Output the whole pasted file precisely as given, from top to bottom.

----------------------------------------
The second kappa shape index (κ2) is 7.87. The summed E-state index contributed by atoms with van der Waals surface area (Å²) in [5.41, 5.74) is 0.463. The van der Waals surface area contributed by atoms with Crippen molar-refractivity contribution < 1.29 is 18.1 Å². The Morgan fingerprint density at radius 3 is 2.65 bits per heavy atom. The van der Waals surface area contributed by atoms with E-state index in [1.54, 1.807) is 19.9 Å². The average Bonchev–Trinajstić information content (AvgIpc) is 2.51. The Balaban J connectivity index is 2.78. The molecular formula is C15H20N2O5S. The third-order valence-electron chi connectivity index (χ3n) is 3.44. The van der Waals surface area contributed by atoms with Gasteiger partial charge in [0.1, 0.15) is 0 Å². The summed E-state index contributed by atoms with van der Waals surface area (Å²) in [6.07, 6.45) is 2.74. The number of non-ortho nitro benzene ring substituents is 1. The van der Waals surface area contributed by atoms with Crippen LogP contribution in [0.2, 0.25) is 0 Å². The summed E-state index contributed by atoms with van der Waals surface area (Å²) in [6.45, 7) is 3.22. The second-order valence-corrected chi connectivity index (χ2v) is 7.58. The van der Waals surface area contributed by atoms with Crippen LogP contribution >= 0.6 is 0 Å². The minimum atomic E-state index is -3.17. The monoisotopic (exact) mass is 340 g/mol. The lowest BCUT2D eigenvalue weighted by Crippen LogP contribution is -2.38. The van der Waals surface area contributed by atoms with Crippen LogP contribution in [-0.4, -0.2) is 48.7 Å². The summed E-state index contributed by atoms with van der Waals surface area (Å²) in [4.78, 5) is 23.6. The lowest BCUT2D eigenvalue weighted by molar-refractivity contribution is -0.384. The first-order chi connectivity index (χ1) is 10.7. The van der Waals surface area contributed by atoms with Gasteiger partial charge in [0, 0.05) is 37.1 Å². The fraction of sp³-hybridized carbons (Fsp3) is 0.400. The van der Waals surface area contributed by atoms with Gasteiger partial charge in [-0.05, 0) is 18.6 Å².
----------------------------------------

The second kappa shape index (κ2) is 7.87. The summed E-state index contributed by atoms with van der Waals surface area (Å²) in [5.41, 5.74) is 0.463. The van der Waals surface area contributed by atoms with Crippen molar-refractivity contribution < 1.29 is 18.1 Å². The Morgan fingerprint density at radius 3 is 2.65 bits per heavy atom. The van der Waals surface area contributed by atoms with E-state index in [1.54, 1.807) is 19.9 Å². The average Bonchev–Trinajstić information content (AvgIpc) is 2.51. The Balaban J connectivity index is 2.78. The molecular formula is C15H20N2O5S. The third-order valence-electron chi connectivity index (χ3n) is 3.44. The van der Waals surface area contributed by atoms with Gasteiger partial charge in [0.1, 0.15) is 0 Å². The summed E-state index contributed by atoms with van der Waals surface area (Å²) in [6.07, 6.45) is 2.74. The number of non-ortho nitro benzene ring substituents is 1. The van der Waals surface area contributed by atoms with Crippen LogP contribution in [0.2, 0.25) is 0 Å². The summed E-state index contributed by atoms with van der Waals surface area (Å²) in [6.45, 7) is 3.22. The second-order valence-corrected chi connectivity index (χ2v) is 7.58. The van der Waals surface area contributed by atoms with Crippen LogP contribution >= 0.6 is 0 Å². The minimum atomic E-state index is -3.17. The monoisotopic (exact) mass is 340 g/mol. The lowest BCUT2D eigenvalue weighted by Crippen LogP contribution is -2.38. The van der Waals surface area contributed by atoms with Crippen LogP contribution in [-0.4, -0.2) is 48.7 Å². The summed E-state index contributed by atoms with van der Waals surface area (Å²) in [4.78, 5) is 23.6. The lowest BCUT2D eigenvalue weighted by molar-refractivity contribution is -0.384. The first-order chi connectivity index (χ1) is 10.7. The van der Waals surface area contributed by atoms with Gasteiger partial charge in [0, 0.05) is 37.1 Å². The fraction of sp³-hybridized carbons (Fsp3) is 0.400. The van der Waals surface area contributed by atoms with Gasteiger partial charge in [-0.05, 0) is 18.6 Å².